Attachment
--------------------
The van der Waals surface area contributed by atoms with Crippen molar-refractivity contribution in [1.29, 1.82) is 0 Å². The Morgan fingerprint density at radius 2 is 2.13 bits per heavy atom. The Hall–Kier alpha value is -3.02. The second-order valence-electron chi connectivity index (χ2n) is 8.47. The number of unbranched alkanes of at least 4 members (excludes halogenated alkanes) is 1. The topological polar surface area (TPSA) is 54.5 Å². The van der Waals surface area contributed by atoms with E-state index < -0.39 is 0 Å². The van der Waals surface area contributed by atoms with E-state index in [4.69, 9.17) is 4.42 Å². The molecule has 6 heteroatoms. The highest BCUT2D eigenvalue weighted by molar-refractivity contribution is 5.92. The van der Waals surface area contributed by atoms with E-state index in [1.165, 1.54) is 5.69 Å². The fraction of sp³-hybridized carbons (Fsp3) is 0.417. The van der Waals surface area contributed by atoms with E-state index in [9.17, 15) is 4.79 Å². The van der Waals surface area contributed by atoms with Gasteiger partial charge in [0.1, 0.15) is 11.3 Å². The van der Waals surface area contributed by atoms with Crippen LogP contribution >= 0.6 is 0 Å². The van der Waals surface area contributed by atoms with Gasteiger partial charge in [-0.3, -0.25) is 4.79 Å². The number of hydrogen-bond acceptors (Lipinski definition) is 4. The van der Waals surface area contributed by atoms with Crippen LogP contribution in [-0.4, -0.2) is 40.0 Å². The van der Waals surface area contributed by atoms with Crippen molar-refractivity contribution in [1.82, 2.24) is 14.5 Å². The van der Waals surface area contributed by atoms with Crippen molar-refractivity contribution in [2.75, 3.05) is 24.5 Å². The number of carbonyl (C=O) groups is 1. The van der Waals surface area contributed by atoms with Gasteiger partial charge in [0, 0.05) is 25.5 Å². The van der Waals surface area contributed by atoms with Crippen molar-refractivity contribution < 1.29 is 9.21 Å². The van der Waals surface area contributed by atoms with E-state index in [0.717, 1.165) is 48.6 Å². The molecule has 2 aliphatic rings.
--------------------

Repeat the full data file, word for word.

The van der Waals surface area contributed by atoms with Crippen molar-refractivity contribution in [1.29, 1.82) is 0 Å². The Morgan fingerprint density at radius 2 is 2.13 bits per heavy atom. The Hall–Kier alpha value is -3.02. The second-order valence-electron chi connectivity index (χ2n) is 8.47. The number of unbranched alkanes of at least 4 members (excludes halogenated alkanes) is 1. The topological polar surface area (TPSA) is 54.5 Å². The van der Waals surface area contributed by atoms with E-state index < -0.39 is 0 Å². The van der Waals surface area contributed by atoms with E-state index in [4.69, 9.17) is 4.42 Å². The molecule has 6 heteroatoms. The highest BCUT2D eigenvalue weighted by molar-refractivity contribution is 5.92. The van der Waals surface area contributed by atoms with E-state index in [1.165, 1.54) is 5.69 Å². The fraction of sp³-hybridized carbons (Fsp3) is 0.417. The van der Waals surface area contributed by atoms with E-state index in [9.17, 15) is 4.79 Å². The van der Waals surface area contributed by atoms with Gasteiger partial charge in [0.1, 0.15) is 11.3 Å². The van der Waals surface area contributed by atoms with Crippen LogP contribution >= 0.6 is 0 Å². The van der Waals surface area contributed by atoms with Gasteiger partial charge in [-0.3, -0.25) is 4.79 Å². The number of hydrogen-bond acceptors (Lipinski definition) is 4. The van der Waals surface area contributed by atoms with Crippen LogP contribution in [-0.4, -0.2) is 40.0 Å². The van der Waals surface area contributed by atoms with Crippen molar-refractivity contribution in [1.82, 2.24) is 14.5 Å². The van der Waals surface area contributed by atoms with Crippen molar-refractivity contribution in [2.75, 3.05) is 24.5 Å². The number of carbonyl (C=O) groups is 1. The van der Waals surface area contributed by atoms with Gasteiger partial charge in [0, 0.05) is 25.5 Å². The van der Waals surface area contributed by atoms with Crippen molar-refractivity contribution < 1.29 is 9.21 Å². The van der Waals surface area contributed by atoms with E-state index in [0.717, 1.165) is 48.6 Å². The molecule has 2 aliphatic rings.